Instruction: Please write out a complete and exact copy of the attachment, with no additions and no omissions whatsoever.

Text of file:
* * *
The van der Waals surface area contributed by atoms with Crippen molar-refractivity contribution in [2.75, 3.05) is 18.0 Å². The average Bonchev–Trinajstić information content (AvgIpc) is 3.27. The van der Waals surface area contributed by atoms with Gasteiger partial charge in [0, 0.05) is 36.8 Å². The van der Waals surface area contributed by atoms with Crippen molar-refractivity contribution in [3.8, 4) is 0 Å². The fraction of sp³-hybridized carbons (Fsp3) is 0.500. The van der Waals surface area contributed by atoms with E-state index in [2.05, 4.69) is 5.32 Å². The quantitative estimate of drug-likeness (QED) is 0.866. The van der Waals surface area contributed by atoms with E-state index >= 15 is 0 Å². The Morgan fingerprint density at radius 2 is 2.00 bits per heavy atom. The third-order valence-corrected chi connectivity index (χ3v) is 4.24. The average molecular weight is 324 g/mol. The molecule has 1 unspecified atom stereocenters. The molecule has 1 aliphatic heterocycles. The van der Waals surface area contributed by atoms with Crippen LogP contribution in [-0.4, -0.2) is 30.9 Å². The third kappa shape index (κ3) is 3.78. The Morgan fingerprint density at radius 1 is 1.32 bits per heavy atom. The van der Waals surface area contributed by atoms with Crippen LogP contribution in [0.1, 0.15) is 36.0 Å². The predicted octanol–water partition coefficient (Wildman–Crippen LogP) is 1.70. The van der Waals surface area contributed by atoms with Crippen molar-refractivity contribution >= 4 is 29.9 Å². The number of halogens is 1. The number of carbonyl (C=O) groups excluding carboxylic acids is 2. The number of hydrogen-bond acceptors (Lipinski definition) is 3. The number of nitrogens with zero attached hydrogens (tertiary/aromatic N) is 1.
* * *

The van der Waals surface area contributed by atoms with Crippen molar-refractivity contribution in [2.75, 3.05) is 18.0 Å². The average Bonchev–Trinajstić information content (AvgIpc) is 3.27. The van der Waals surface area contributed by atoms with Gasteiger partial charge in [0, 0.05) is 36.8 Å². The van der Waals surface area contributed by atoms with Crippen molar-refractivity contribution in [3.8, 4) is 0 Å². The fraction of sp³-hybridized carbons (Fsp3) is 0.500. The van der Waals surface area contributed by atoms with E-state index in [2.05, 4.69) is 5.32 Å². The quantitative estimate of drug-likeness (QED) is 0.866. The van der Waals surface area contributed by atoms with E-state index >= 15 is 0 Å². The Morgan fingerprint density at radius 2 is 2.00 bits per heavy atom. The third-order valence-corrected chi connectivity index (χ3v) is 4.24. The average molecular weight is 324 g/mol. The molecule has 1 unspecified atom stereocenters. The molecule has 1 aliphatic heterocycles. The van der Waals surface area contributed by atoms with Crippen LogP contribution in [-0.4, -0.2) is 30.9 Å². The third kappa shape index (κ3) is 3.78. The Morgan fingerprint density at radius 1 is 1.32 bits per heavy atom. The van der Waals surface area contributed by atoms with Crippen LogP contribution in [0.1, 0.15) is 36.0 Å². The predicted octanol–water partition coefficient (Wildman–Crippen LogP) is 1.70. The van der Waals surface area contributed by atoms with Crippen molar-refractivity contribution >= 4 is 29.9 Å². The number of halogens is 1. The number of carbonyl (C=O) groups excluding carboxylic acids is 2. The number of hydrogen-bond acceptors (Lipinski definition) is 3. The number of nitrogens with zero attached hydrogens (tertiary/aromatic N) is 1.